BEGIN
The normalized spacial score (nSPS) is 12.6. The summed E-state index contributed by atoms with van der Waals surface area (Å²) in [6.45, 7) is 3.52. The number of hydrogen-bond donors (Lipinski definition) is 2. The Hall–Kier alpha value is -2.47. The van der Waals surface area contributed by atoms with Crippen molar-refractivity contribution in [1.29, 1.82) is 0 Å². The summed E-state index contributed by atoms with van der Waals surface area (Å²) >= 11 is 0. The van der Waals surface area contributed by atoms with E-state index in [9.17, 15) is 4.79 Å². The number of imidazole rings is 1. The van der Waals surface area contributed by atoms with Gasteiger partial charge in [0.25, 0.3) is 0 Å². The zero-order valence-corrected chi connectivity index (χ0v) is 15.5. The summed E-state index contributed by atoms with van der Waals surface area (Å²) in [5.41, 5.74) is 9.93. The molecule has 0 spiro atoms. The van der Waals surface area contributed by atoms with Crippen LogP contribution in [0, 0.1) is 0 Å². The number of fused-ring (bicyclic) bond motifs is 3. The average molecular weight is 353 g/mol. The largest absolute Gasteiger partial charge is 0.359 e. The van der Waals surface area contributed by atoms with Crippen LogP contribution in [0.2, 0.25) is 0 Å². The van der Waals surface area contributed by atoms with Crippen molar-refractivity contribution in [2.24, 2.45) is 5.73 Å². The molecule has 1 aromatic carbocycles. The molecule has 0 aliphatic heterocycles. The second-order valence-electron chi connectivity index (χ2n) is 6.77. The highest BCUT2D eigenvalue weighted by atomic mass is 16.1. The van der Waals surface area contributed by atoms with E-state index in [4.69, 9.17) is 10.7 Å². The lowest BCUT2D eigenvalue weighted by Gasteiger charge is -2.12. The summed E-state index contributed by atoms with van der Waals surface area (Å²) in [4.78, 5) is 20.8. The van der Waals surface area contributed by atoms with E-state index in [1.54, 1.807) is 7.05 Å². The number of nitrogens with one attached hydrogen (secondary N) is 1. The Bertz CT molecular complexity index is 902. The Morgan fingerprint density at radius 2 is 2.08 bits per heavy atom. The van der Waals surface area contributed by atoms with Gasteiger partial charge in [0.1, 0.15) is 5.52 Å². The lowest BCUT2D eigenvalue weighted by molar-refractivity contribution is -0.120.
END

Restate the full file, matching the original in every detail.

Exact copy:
The normalized spacial score (nSPS) is 12.6. The summed E-state index contributed by atoms with van der Waals surface area (Å²) in [6.45, 7) is 3.52. The number of hydrogen-bond donors (Lipinski definition) is 2. The Hall–Kier alpha value is -2.47. The van der Waals surface area contributed by atoms with Crippen molar-refractivity contribution in [1.29, 1.82) is 0 Å². The summed E-state index contributed by atoms with van der Waals surface area (Å²) >= 11 is 0. The van der Waals surface area contributed by atoms with E-state index in [9.17, 15) is 4.79 Å². The number of imidazole rings is 1. The van der Waals surface area contributed by atoms with Gasteiger partial charge in [0.25, 0.3) is 0 Å². The zero-order valence-corrected chi connectivity index (χ0v) is 15.5. The summed E-state index contributed by atoms with van der Waals surface area (Å²) in [5.41, 5.74) is 9.93. The molecule has 0 spiro atoms. The van der Waals surface area contributed by atoms with Crippen LogP contribution in [0, 0.1) is 0 Å². The number of fused-ring (bicyclic) bond motifs is 3. The average molecular weight is 353 g/mol. The largest absolute Gasteiger partial charge is 0.359 e. The van der Waals surface area contributed by atoms with Crippen LogP contribution in [0.2, 0.25) is 0 Å². The van der Waals surface area contributed by atoms with Crippen molar-refractivity contribution in [2.24, 2.45) is 5.73 Å². The molecule has 1 aromatic carbocycles. The molecule has 0 aliphatic heterocycles. The second-order valence-electron chi connectivity index (χ2n) is 6.77. The highest BCUT2D eigenvalue weighted by atomic mass is 16.1. The van der Waals surface area contributed by atoms with E-state index in [4.69, 9.17) is 10.7 Å². The lowest BCUT2D eigenvalue weighted by Gasteiger charge is -2.12. The summed E-state index contributed by atoms with van der Waals surface area (Å²) in [4.78, 5) is 20.8. The van der Waals surface area contributed by atoms with E-state index in [1.54, 1.807) is 7.05 Å². The number of nitrogens with one attached hydrogen (secondary N) is 1. The Bertz CT molecular complexity index is 902. The Morgan fingerprint density at radius 2 is 2.08 bits per heavy atom. The van der Waals surface area contributed by atoms with Gasteiger partial charge in [0.1, 0.15) is 5.52 Å². The lowest BCUT2D eigenvalue weighted by molar-refractivity contribution is -0.120.